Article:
Abstract: Income and consumption growth in China has led to remarkable income poverty reduction, which is not paralleled by better nutrition. This study uses the household data in both rural and urban China over the period 1989-2009 to investigate the relationship between income growth and nutrient intake, with emphasis on rising nutrition inequality and various uncertainties facing households' livelihood in terms of rising and volatile prices of foods. A point of departure of the present study is to model (i) heterogeneity in the effect of household income and nutritional intake and (ii) the endogenoity of household income to provide a robust estimate of the effect of income on nutrition at different levels of nutritional intake. To do this, we combine recent seminal works by Canay (2011) and Lee (2007) to estimate the quantile instrumental variable (IV) panel model. We find that income growth, especially increases in crop income, can raise nutrient intake for the malnourished rural households, while business and wage income tend to increase urban households' nutrient intake and help narrow nutrition inequality. Uncertainties yield various nutritional outcomes, depending on specific food commodities.
    Keywords: Food security, Nutrition, Inequality, Instrumental quantile regression, China
    JEL: I10 I31 Q18 O53
    Date: 2014–06
  7. By: Samuel Cudré; Mathias Hoffmann
    Abstract: We model capital flows among Chinese provinces using a theory-based variance decomposition that allows us to gauge the importance of various channels of external adjustments at the regional level: variation in intertemporal prices—domestic and international interest rates and the real exchange rate—and intertemporal variation in quantities (cash flows of output, investment and government spending). We find that our simple framework can account for around 85 percent of the variation in regional capital flows over the 1985-2010 period. Our results suggest that the relative importance of private and state-owned enterprises, a province’s level of integration into the world economy and its sectoral composition play an important role for external adjustment vis-à-vis the rest of China and the world. Specifically, we find strong empirical support for the view that differential access of private and state-owned enterprises to finance is a key driver of China’s surpluses. We discuss implications of our results for global imbalances in capital flows.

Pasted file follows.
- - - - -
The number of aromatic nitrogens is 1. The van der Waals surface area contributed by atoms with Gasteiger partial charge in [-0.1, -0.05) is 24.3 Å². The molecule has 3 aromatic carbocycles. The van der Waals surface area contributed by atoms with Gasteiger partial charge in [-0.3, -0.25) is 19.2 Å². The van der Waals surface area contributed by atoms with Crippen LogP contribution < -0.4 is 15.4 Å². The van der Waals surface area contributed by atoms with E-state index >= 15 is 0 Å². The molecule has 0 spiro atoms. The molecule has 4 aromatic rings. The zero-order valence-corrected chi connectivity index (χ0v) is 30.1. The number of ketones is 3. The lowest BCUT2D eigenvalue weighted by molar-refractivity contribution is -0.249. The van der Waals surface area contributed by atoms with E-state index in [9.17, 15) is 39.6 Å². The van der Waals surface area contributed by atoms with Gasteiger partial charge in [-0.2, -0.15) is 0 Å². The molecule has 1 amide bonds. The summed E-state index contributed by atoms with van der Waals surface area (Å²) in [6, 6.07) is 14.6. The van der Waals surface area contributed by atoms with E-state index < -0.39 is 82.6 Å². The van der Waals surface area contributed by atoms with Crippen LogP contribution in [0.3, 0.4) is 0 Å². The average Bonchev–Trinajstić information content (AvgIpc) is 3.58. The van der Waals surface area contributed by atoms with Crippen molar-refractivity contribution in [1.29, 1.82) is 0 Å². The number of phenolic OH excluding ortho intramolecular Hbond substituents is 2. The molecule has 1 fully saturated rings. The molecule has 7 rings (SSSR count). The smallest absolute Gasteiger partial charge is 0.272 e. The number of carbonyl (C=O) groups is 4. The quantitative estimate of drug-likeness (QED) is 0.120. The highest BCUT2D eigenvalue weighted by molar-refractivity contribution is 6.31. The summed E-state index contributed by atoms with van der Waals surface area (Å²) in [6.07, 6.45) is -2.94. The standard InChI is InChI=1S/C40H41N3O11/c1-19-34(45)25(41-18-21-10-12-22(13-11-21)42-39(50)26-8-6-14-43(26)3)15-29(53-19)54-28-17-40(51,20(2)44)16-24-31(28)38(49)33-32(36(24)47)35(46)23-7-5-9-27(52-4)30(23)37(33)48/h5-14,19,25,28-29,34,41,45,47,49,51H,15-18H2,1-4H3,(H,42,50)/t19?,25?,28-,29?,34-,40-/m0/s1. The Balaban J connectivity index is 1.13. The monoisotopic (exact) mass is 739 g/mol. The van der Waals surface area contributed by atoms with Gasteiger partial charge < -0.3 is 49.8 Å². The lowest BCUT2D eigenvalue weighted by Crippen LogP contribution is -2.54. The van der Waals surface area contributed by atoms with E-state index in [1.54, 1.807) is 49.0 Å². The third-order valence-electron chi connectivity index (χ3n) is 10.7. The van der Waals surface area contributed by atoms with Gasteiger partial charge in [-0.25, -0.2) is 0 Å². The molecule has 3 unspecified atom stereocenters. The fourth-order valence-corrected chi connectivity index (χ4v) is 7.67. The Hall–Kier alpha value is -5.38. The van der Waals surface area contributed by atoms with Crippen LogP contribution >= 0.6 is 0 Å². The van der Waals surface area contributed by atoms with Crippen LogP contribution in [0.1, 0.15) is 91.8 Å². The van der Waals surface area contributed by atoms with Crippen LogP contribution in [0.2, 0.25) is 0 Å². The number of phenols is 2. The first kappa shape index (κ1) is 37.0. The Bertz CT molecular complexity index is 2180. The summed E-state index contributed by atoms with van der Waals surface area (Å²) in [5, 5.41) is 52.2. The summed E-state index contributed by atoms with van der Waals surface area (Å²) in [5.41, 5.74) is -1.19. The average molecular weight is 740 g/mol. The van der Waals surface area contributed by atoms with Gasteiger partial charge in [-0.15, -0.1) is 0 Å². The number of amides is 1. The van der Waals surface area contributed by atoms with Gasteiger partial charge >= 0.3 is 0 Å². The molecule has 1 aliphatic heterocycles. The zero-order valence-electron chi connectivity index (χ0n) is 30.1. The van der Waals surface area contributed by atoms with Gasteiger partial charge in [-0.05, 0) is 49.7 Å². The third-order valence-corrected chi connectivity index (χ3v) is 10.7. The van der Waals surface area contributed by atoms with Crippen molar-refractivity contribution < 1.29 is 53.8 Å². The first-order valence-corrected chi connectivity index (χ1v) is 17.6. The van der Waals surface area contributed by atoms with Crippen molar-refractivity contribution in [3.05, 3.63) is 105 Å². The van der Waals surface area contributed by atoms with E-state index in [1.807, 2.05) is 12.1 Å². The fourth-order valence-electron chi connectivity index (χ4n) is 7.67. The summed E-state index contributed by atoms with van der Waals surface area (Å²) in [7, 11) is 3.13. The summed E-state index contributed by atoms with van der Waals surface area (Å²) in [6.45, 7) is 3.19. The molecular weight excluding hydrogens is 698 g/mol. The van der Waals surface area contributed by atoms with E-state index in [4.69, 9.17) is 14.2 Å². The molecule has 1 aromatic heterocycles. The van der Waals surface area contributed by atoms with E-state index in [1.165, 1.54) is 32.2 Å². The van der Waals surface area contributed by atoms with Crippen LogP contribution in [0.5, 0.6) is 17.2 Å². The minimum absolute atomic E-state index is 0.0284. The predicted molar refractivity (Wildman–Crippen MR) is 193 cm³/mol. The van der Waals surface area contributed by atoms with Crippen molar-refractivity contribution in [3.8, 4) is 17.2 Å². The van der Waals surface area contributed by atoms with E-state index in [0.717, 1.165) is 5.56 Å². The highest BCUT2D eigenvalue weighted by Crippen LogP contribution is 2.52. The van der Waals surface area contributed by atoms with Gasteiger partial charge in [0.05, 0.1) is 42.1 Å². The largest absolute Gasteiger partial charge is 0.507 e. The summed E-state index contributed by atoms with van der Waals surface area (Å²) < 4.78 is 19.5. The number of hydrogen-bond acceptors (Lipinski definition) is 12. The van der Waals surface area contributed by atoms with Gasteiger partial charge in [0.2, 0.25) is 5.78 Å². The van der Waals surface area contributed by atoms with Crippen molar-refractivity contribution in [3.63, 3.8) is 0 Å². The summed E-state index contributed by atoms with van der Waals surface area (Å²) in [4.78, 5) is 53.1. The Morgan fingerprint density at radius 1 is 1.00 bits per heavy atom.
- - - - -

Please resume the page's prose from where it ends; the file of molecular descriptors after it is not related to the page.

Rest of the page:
Keywords: China, Chinese provinces, capital flows, current account, global imbalances, external adjustment, present-value models, regional business cycles
    JEL: F30 F32 F40
    Date: 2014–06
  8. By: Wei Liao; Sampawende J.-A. Tapsoba
    Abstract: China has been moving to a more market oriented financial system, which has implications for the monetary policy environment. The paper investigates the stability of the money demand function (MDF) in light of progress in financial sector reforms that, for example, have resulted in significant financial innovation (so-called shadow banking) and more liberalized interest rates. The analysis of international experience suggests that rapid development of the financial system often leads to structural shifts in the MDF. For example, financial innovation and liberalization alter the sensitivity of money balances to income and the interest rate. For China, we find that the stable long-run relationship between money demand, output, and interest rates that existed between 2002 and 2008 disappears after 2008. This coincides with the period of rapid financial innovation, especially the growth in off-balance sheet and nonbank financial intermediation. The results suggest that usefulness of M2 as an intermediate monetary target has declined with financial innovation and reform. A result that underscores the importance of moving toward increased reliance on more price-based targets such as interest rates.
    Keywords: Monetary policy;China;Interest rates;Demand for money;Financial sector;Banks;Cross country analysis;Financial Liberalization, Financial Innovation, and Money Demand Function
    Date: 2014–05–01